I think I'm getting a cold. Heavy exhaustion was my bed-side companion when morning came, and thick flurries of sleep made it difficult to snap into consciousness. I was lucky to have a cup of tea delivered to me, followed by several more. I wanted to blame it on something I'd done over the weekend. Farewells at Audio, staying up chatting with friends til 5am, then falling asleep by fire embers on the living room floor. But there was little hedonism and lack of sleep rarely bothers me to that extent. I trudged up to the Job Centre in Portslade, which feels like the other end of the earth, but in actuality, it only took me 45 minutes to walk. I stood outside with a group of teenagers who were wondering if there was a better life than low-level jobs and collecting their dole money. I'm reading Don DeLillo's "Libra", something I've been meaning to read for years. It's been on my bookshelf and I'd never been in the mood to start it. It's an interesting account on the assassination of JFK, fleshing out a particular theory of CIA involvement and the story of the event's much-celebrated anti-hero, Lee Harvey Oswald. It's a dense read, compared to the last book I read, which was Mark Haddon's "The Curious Incident of the Dog in the Night-Time". I seem to be the last person on the planet to have read that book, I know. I spent two hours this morning pouring over the Guardian website and applying for jobs. Now I need to spend some time plotting and writing. No - not on any political maneuverings. Just a 2nd novel ! I'm 55 pages + into the story, but according to Dickie, I just need to 'pound it out'. If only writing novels were as simple as that.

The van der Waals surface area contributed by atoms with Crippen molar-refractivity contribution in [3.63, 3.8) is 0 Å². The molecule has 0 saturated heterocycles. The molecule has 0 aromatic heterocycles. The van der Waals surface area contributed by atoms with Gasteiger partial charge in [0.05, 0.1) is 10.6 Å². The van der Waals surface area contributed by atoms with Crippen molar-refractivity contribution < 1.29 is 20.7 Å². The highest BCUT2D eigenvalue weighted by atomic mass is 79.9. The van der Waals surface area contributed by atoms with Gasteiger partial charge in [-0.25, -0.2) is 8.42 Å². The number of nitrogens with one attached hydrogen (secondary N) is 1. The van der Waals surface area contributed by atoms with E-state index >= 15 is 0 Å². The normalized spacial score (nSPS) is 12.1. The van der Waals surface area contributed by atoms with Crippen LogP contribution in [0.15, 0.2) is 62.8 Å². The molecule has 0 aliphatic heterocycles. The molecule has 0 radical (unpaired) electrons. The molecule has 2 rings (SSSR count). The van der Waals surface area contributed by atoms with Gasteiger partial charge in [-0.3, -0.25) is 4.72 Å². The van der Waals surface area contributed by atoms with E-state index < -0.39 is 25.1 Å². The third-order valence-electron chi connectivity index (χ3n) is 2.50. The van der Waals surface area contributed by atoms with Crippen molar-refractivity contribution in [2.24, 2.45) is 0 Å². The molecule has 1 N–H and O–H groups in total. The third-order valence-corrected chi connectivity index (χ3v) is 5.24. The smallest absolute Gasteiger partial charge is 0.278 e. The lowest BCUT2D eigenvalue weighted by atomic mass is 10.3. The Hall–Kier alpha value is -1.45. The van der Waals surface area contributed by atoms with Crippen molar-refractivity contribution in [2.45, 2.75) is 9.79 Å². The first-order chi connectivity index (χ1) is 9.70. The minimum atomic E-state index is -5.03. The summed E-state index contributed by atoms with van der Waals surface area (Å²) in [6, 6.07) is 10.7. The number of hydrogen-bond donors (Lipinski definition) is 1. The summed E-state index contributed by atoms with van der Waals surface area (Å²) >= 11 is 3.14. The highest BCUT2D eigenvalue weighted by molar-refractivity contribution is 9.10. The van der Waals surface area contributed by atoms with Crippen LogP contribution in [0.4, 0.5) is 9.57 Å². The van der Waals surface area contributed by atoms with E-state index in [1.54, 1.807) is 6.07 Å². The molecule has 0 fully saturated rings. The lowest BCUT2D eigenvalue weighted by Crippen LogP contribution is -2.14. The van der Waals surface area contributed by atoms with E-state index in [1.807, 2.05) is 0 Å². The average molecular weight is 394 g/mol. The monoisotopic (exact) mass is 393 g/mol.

Friday, March 03, 2006

Put uncertainty on a job application